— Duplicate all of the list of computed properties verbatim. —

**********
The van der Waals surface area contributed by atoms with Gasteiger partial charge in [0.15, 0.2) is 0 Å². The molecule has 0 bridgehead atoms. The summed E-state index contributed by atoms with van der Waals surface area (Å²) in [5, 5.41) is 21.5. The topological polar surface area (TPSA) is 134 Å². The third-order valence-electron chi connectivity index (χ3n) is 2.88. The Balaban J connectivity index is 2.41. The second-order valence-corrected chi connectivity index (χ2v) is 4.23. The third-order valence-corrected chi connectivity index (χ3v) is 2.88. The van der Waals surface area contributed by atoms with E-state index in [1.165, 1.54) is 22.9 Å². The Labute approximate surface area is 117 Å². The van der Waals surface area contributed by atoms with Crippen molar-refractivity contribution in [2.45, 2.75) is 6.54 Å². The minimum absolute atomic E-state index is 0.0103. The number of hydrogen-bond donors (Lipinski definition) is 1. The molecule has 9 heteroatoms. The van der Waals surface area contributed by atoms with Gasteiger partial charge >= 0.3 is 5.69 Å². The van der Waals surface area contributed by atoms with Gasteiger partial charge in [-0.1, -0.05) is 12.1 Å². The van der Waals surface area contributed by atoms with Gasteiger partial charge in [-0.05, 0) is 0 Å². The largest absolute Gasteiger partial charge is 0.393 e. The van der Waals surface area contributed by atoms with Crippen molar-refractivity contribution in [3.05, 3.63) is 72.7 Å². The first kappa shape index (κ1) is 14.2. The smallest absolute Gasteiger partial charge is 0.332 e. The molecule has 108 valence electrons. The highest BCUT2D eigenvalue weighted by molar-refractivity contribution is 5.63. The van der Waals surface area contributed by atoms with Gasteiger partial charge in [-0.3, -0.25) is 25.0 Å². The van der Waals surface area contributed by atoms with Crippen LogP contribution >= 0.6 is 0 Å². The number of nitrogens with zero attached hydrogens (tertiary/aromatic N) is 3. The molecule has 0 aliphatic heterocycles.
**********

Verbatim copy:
The van der Waals surface area contributed by atoms with Gasteiger partial charge in [0.15, 0.2) is 0 Å². The molecule has 0 bridgehead atoms. The summed E-state index contributed by atoms with van der Waals surface area (Å²) in [5, 5.41) is 21.5. The topological polar surface area (TPSA) is 134 Å². The third-order valence-electron chi connectivity index (χ3n) is 2.88. The Balaban J connectivity index is 2.41. The second-order valence-corrected chi connectivity index (χ2v) is 4.23. The third-order valence-corrected chi connectivity index (χ3v) is 2.88. The van der Waals surface area contributed by atoms with E-state index in [1.165, 1.54) is 22.9 Å². The Labute approximate surface area is 117 Å². The van der Waals surface area contributed by atoms with Crippen molar-refractivity contribution in [2.45, 2.75) is 6.54 Å². The minimum absolute atomic E-state index is 0.0103. The number of hydrogen-bond donors (Lipinski definition) is 1. The molecule has 9 heteroatoms. The van der Waals surface area contributed by atoms with Gasteiger partial charge >= 0.3 is 5.69 Å². The van der Waals surface area contributed by atoms with Gasteiger partial charge in [-0.1, -0.05) is 12.1 Å². The van der Waals surface area contributed by atoms with Gasteiger partial charge in [-0.05, 0) is 0 Å². The largest absolute Gasteiger partial charge is 0.393 e. The van der Waals surface area contributed by atoms with Crippen molar-refractivity contribution in [3.05, 3.63) is 72.7 Å². The first kappa shape index (κ1) is 14.2. The smallest absolute Gasteiger partial charge is 0.332 e. The molecule has 108 valence electrons. The highest BCUT2D eigenvalue weighted by molar-refractivity contribution is 5.63. The van der Waals surface area contributed by atoms with Gasteiger partial charge in [-0.3, -0.25) is 25.0 Å². The van der Waals surface area contributed by atoms with Crippen LogP contribution >= 0.6 is 0 Å². The number of nitrogens with zero attached hydrogens (tertiary/aromatic N) is 3. The molecule has 0 aliphatic heterocycles.